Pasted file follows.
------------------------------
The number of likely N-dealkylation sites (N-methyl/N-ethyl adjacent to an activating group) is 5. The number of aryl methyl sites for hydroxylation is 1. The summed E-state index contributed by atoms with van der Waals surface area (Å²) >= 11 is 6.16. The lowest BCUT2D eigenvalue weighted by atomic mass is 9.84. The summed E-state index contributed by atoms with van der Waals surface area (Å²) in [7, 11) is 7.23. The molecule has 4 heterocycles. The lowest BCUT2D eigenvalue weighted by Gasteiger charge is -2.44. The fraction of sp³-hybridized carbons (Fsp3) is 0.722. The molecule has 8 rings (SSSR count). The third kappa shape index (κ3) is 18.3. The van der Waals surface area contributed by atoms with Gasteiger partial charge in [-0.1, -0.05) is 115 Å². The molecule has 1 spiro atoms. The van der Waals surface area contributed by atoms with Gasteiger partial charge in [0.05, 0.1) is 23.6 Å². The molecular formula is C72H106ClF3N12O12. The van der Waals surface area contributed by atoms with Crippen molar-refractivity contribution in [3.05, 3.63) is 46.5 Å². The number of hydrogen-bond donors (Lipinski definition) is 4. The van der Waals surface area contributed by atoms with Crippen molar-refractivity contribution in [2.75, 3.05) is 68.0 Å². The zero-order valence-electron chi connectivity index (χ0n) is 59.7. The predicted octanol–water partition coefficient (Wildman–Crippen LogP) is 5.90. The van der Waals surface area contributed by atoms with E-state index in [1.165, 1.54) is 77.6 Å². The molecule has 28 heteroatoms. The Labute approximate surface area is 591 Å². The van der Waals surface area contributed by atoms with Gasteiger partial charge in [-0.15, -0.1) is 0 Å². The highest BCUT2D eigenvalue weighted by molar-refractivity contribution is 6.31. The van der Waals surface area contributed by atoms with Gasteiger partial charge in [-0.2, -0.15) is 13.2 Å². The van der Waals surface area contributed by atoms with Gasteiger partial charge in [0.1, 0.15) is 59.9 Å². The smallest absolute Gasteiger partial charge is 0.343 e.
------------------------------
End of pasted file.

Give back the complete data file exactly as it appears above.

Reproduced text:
The number of likely N-dealkylation sites (N-methyl/N-ethyl adjacent to an activating group) is 5. The number of aryl methyl sites for hydroxylation is 1. The summed E-state index contributed by atoms with van der Waals surface area (Å²) >= 11 is 6.16. The lowest BCUT2D eigenvalue weighted by atomic mass is 9.84. The summed E-state index contributed by atoms with van der Waals surface area (Å²) in [7, 11) is 7.23. The molecule has 4 heterocycles. The lowest BCUT2D eigenvalue weighted by Gasteiger charge is -2.44. The fraction of sp³-hybridized carbons (Fsp3) is 0.722. The molecule has 8 rings (SSSR count). The third kappa shape index (κ3) is 18.3. The van der Waals surface area contributed by atoms with Gasteiger partial charge in [-0.1, -0.05) is 115 Å². The molecule has 1 spiro atoms. The van der Waals surface area contributed by atoms with Gasteiger partial charge in [0.05, 0.1) is 23.6 Å². The molecular formula is C72H106ClF3N12O12. The van der Waals surface area contributed by atoms with Crippen molar-refractivity contribution in [3.05, 3.63) is 46.5 Å². The number of hydrogen-bond donors (Lipinski definition) is 4. The van der Waals surface area contributed by atoms with Crippen molar-refractivity contribution in [2.75, 3.05) is 68.0 Å². The zero-order valence-electron chi connectivity index (χ0n) is 59.7. The predicted octanol–water partition coefficient (Wildman–Crippen LogP) is 5.90. The van der Waals surface area contributed by atoms with E-state index in [1.165, 1.54) is 77.6 Å². The molecule has 28 heteroatoms. The Labute approximate surface area is 591 Å². The van der Waals surface area contributed by atoms with Gasteiger partial charge in [-0.15, -0.1) is 0 Å². The highest BCUT2D eigenvalue weighted by molar-refractivity contribution is 6.31. The van der Waals surface area contributed by atoms with Gasteiger partial charge in [-0.2, -0.15) is 13.2 Å². The van der Waals surface area contributed by atoms with Gasteiger partial charge in [0.1, 0.15) is 59.9 Å². The smallest absolute Gasteiger partial charge is 0.343 e.